Get some experience!
What better way to learn about a prospective field or career than to do an internship? What better way is there to get some experience that will beef up a resume for that real job someday? Obviously, I am a big believer in internships. It allows students to learn, but it also helps them decide if that is actually the career for them. Internships help students figure out, while still in school, whether the career they envisioned for themselves all along may (or may not) be just what they wanted? The question is how to find one.
I’m not going to lie….if you know someone, now might be the time to put the word out there that your student is looking. Internships, full or part-time, in just the right field can be difficult to find. If it is possible, tell your student to offer to work for the semester or summer without pay. Their experience is their paycheck and can be worth far more when they are looking for a job after college. Don’t worry; many internships do pay though.
FSU runs various career and internship fairs throughout the school year. These are a great resource. Check out the Seminole Futures All Majors Career & Internship Fair on January 17, 2019, from 9 to 12 and 1 to 4 and the STEM Career & Internship Fair on January 15, 2019, from 9 am to 3 pm at the FAMU-FSU College of Engineering. FSU provides a complete listing of the various career and internship fairs. You may want to remind your student to dress professionally when they go.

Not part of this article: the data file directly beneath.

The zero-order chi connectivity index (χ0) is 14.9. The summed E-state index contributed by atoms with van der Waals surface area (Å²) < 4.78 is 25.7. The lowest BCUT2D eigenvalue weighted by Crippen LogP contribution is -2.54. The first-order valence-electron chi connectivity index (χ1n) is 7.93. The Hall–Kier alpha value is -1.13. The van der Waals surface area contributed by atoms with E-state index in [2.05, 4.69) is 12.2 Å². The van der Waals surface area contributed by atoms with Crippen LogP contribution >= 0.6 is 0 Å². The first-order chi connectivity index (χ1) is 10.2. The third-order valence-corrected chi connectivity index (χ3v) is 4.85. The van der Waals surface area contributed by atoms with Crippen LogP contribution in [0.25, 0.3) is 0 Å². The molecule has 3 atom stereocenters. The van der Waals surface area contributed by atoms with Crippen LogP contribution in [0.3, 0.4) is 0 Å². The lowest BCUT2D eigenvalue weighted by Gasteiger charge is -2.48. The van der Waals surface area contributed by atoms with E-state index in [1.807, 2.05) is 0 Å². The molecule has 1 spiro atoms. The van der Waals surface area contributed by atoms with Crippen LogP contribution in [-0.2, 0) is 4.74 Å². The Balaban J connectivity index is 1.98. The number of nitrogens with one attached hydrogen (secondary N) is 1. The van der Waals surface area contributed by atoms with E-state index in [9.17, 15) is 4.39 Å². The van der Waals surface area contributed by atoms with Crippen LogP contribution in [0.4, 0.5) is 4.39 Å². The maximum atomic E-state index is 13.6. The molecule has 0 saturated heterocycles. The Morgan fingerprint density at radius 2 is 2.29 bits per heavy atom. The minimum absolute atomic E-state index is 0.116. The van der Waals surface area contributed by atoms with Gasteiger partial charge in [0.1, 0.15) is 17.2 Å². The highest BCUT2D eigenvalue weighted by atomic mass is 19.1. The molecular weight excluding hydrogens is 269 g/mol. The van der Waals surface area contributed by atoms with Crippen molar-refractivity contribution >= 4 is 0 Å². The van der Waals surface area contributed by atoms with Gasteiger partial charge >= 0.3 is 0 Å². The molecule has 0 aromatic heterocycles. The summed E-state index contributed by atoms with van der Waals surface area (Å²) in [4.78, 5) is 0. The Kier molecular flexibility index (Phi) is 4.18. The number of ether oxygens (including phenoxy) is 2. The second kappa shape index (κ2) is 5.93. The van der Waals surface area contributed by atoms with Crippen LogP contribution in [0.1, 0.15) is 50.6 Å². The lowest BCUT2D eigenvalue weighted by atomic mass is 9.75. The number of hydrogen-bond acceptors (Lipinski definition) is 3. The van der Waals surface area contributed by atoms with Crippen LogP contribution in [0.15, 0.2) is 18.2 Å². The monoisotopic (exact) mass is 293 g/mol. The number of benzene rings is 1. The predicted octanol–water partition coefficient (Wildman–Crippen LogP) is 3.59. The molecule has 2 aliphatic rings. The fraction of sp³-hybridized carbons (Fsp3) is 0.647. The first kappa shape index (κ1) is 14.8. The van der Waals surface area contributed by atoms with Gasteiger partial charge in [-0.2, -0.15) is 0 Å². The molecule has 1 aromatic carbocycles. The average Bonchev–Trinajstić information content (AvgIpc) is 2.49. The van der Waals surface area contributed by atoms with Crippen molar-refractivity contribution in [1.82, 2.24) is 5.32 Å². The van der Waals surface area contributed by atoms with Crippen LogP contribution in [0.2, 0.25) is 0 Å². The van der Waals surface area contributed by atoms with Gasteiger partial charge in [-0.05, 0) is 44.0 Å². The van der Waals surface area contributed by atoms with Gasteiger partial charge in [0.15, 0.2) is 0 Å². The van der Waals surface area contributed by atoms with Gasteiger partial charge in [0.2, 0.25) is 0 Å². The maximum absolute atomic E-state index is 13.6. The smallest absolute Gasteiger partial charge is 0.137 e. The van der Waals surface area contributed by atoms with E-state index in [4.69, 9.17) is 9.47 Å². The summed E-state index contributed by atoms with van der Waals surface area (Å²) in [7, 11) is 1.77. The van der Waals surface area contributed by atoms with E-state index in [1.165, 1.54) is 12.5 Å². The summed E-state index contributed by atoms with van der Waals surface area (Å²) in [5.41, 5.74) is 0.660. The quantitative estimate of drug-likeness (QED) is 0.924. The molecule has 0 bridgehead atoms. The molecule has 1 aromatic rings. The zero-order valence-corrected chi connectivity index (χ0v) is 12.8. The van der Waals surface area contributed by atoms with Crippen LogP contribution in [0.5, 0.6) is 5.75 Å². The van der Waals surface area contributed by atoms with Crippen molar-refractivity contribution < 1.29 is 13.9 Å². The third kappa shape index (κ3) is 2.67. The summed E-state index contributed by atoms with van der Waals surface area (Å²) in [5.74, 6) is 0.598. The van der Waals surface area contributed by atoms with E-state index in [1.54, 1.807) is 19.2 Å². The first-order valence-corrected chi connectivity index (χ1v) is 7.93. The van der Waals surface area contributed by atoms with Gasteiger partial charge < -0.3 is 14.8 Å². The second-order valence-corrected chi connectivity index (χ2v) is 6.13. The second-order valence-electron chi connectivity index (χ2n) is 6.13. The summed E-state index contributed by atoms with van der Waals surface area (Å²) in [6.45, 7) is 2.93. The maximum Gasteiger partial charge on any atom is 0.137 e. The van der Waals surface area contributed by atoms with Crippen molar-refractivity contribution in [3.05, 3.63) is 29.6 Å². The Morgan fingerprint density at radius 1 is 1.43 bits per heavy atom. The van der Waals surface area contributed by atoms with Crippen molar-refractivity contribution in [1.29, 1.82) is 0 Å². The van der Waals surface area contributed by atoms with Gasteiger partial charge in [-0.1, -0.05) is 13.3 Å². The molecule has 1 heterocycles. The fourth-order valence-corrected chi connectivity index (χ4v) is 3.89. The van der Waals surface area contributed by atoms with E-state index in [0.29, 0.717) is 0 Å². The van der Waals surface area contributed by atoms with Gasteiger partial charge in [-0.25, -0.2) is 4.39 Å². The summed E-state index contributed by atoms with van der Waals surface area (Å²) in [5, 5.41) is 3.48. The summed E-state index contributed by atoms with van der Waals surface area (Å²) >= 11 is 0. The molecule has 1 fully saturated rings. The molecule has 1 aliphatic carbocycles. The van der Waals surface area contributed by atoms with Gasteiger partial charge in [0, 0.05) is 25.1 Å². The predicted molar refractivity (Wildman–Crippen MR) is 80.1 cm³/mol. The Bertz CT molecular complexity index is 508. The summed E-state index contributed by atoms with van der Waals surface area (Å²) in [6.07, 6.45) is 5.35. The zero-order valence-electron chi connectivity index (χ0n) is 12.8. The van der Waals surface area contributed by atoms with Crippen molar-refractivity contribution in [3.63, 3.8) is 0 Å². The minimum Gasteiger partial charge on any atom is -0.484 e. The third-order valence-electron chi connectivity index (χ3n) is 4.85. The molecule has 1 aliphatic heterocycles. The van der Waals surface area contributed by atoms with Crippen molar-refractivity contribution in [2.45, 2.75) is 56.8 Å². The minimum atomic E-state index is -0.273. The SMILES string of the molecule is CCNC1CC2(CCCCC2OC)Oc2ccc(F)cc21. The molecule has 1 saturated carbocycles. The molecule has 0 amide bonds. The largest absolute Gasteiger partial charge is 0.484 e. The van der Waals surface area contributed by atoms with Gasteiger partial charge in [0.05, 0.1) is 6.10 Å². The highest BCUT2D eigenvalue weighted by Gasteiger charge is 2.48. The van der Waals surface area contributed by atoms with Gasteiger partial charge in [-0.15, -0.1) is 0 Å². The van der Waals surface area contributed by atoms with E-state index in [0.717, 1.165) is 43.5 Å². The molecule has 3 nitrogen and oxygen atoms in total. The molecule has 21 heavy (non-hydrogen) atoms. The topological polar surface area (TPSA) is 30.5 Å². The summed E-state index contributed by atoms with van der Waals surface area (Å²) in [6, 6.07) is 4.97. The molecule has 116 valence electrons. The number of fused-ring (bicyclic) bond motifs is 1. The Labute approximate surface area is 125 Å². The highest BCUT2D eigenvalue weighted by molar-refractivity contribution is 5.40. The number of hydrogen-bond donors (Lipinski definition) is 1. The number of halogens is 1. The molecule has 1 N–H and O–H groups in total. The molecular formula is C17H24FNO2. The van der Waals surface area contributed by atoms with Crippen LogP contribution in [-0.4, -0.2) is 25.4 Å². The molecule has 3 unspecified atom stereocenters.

The Moellership Program provides undergraduate and graduate students at Florida State University the opportunity to focus 8 – 12 weeks of their summer on service at a non-profit agency anywhere in the world. Students receive a stipend of up to $4,000 for participation in the program.
There are also many websites that list potential internships. Internships.com, as most of the sites do, allows students to put in their city and field of choice and even whether or not they are looking for paid and/or unpaid internships. From there a proper cover letter and resume would be the next step. Occasionally a skype interview may be requested. Using sites like Indeed or SimplyHired may be worth a try, but spending a lot of time on these to simply hit the “apply” button and having their resume sent into a black hole generally doesn’t prove too successful as most of these positions get filled by students with a more personal connection. Handshake FSU is one of the largest networks of career services. Finally, ask your advisor and professors. They can be a wealth of knowledge in this department.
Some websites, like Internmatch.com, allow students to sign up to get daily notifications for new postings about jobs that may be of interest to them. Glassdoor.com and YouTern.com are also useful websites to find an internship. FindSpark.com is better known for its more creative internships and entry-level jobs in NYC.
LinkedIn can be an excellent resource. Perhaps your student saw a position at a company they are interested in one of the above sites and then by scouring LinkedIn they can make a connection. To search for internship listings, be sure they have a detailed and updated LinkedIn page ready to go, then go to the jobs tab at the top of the page and put “internship” in the search box. Refine your search by filling in the boxes on the left side of the page.
Finally, many students are creating their own videos or websites to show off all they have done and are capable of. It can be better than a long portfolio that may exceed the amount of space for uploaded information. These are generally used for more majors like graphic design or advertising, and not finance. Look at Wix, GoDaddy, and WordPress for tips on creating your own online website.
Should your internship take you out of state, click here to learn about housing options.